The cross-sectional nature of the data limits our ability to rule out cause-effect inferences. Research efforts involving dynamic phenomena such as firm performance in export markets may require a temporal focus. Although costly and time-consuming, the adoption of longitudinal approaches in future empirical studies can provide more insights into the dynamic aspects of export behaviour and performance.

Moreover, no account was taken of firm dependence on export markets in the determination of export performance. It has been found elsewhere that the extent to which a firm is dependent on exporting operations influences its export behaviour (e.g. Cavusgil, 1984; Cooper and Kleinschmidt, 1985; Diamantopoulos and Inglis, 1988). Future studies would contribute to existing knowledge by incorporating export dependence into the analysis of export performance. Based on Aaby and Slater's (1989) suggestion that export dependence could be a moderator between export performance and its proposed determinants, it might then be possible to provide an explanation for the lack of a relationship between several of the independent variables and export performance identified in the present study.

Although our study can further be extended in several directions, two would be particularly important to both corporate and public policy decision makers. One suggestion is grounded in recent evidence in the field of strategic alliances that future performance expectations affect current performance levels (Parkhe, 1993). It may also be intuitively appealing to suggest that a reverse relational connection is possible. The implication of this in the export marketing area is that future modelling frameworks may focus on the analysis of those factors that determine this simultaneous relationship between perceptions of export performance expectations and those of current export performance. Another interesting extension is connected with Gripsrud's (1990) conceptualization of decisions and attitudes towards future exports. Specifically, research efforts can be directed towards examining the extent to which export performance and its determinants affect firms' future behaviour in export markets.

The authors thank Robert Morgan and Neil Morgan for their comments on an earlier version of this article. They are also grateful to the anonymous EJM reviewers for their helpful insight and constructive comments and suggestions.

Notes

1. The magnitude of this problem may somewhat be moderated when relative market share evaluations are employed, as both the sum constraint (the individual market shares should add up to 100) and bound constraint (the individual market shares should range from zero to 100), two essential conditions here, are satisfied (Szymanski et al., 1993).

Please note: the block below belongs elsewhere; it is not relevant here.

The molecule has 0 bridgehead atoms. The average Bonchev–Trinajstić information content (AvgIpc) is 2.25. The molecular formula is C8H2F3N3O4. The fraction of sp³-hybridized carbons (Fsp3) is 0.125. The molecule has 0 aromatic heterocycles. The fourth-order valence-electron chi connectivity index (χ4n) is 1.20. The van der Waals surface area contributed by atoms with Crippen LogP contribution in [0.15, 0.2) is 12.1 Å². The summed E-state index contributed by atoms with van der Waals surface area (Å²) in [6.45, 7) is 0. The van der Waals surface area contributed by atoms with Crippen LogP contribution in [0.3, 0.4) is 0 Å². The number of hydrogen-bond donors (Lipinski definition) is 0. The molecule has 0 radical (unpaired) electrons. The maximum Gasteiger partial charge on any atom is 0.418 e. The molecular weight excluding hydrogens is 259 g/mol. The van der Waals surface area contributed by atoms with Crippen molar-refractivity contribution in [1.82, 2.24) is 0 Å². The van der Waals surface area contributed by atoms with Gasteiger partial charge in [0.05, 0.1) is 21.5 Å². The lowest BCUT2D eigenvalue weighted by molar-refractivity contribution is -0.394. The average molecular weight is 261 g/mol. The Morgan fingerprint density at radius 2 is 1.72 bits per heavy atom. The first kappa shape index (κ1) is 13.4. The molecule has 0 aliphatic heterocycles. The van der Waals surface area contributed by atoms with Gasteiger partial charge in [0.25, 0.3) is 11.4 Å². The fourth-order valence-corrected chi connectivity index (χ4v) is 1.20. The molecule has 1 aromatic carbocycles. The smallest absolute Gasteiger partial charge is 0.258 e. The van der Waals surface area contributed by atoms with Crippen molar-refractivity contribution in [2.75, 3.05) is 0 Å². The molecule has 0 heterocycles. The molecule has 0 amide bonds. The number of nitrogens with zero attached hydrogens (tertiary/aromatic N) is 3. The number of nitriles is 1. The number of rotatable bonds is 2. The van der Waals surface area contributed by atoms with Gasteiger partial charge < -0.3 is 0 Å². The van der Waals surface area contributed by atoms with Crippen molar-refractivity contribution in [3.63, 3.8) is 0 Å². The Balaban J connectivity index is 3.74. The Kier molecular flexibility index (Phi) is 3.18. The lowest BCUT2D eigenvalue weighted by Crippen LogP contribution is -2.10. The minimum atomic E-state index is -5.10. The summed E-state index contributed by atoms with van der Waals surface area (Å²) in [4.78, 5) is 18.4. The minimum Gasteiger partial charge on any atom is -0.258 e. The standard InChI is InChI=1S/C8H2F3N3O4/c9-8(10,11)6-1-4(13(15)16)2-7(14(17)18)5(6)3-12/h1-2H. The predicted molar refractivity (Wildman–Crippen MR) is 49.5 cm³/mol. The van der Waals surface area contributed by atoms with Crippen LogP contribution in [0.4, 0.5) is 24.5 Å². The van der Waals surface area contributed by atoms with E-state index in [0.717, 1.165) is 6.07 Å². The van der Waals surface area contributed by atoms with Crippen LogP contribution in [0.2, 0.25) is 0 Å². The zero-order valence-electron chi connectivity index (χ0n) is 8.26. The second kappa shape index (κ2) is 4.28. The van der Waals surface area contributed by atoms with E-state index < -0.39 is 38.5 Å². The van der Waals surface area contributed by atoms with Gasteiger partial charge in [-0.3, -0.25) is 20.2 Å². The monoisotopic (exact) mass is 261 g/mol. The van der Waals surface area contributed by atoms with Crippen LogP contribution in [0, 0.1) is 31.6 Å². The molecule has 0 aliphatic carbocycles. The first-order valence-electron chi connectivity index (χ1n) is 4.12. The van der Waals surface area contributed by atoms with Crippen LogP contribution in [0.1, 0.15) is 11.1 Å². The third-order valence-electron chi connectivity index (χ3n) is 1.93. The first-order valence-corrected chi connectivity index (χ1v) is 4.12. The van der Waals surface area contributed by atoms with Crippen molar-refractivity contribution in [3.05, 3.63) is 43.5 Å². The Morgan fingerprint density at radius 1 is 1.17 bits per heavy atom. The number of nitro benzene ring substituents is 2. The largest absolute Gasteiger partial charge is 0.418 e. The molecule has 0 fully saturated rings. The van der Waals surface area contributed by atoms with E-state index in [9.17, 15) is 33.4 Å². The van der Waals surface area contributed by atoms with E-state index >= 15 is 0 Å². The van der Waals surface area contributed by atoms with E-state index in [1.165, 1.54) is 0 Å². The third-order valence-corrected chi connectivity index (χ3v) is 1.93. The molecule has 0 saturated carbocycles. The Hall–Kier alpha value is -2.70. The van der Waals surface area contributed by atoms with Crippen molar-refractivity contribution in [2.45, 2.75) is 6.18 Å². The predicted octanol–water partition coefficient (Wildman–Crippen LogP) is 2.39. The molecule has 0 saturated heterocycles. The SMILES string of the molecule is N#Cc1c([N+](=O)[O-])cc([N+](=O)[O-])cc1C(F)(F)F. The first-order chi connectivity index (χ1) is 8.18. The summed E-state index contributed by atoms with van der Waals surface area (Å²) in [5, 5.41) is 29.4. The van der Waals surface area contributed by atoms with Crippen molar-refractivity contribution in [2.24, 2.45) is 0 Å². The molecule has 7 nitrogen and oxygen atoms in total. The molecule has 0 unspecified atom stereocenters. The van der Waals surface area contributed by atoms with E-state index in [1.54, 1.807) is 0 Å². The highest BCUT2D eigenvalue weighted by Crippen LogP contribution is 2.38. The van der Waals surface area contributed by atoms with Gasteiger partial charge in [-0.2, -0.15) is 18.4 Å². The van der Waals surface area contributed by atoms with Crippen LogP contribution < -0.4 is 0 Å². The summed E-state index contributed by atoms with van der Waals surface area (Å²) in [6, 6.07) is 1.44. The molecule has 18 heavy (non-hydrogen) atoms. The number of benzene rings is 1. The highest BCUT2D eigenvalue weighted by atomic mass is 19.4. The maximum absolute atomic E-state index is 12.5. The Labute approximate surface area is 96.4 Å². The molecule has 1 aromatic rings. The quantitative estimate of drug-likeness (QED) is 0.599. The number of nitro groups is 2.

2. Buckley et al. (1988) provide a classificatory scheme of export performance assessment by level of analysis: country, industry, firm and product. In this instance, the authors' arguments, connected with the industry level of analysis, can well be extended to export performance evaluation at the firm level.

3. In an attempt to overcome certain innate drawbacks implicit in several exporter classification schemes identified in the literature, Samiee and Walters (1991) pursue a distinction between sporadic and regular exporters. It appears that the export function is underdeveloped among sporadic exporters. These firms pay relatively limited attention to their export marketing activities, in comparison with regular exporters. The authors also suggest that many sporadic exporters do not intend to follow a pattern of natural development to becoming regular exporters (p. 101) Thus, national export policies aiming to convince such firms to become more active in exporting are likely to be ineffective.

4. A distinction has been made in the literature between experiential and objective knowledge development in relation to overseas markets and operations (Johanson and Vahlne, 1990; Seringhaus, 1993). We refer to experiential knowledge which is developed on the basis of information obtained through direct market and customer contact (e.g. participation in trade fairs/missions, international market research, or personal visits overseas) (Kotabe and Czinkota, 1992; Seringhaus, 1987). Gaining such knowledge is critical to exporters as it facilitates the identification of foreign market opportunities, which in turn leads to export market commitment decisions (Bonaccorsi, 1993; Johanson and Vahlne, 1990; Seringhaus, 1991). It is different from objective knowledge which is linked to indirect foreign market information acquisition, primarily through published reports or statistics from various governmental agencies (Seringhaus, 1986/87).

5. It is widely accepted that firms typically grow and develop domestically before becoming involved in international activity (Welch and Wiedersheim-Paul, 1980; Yang et al., 1992).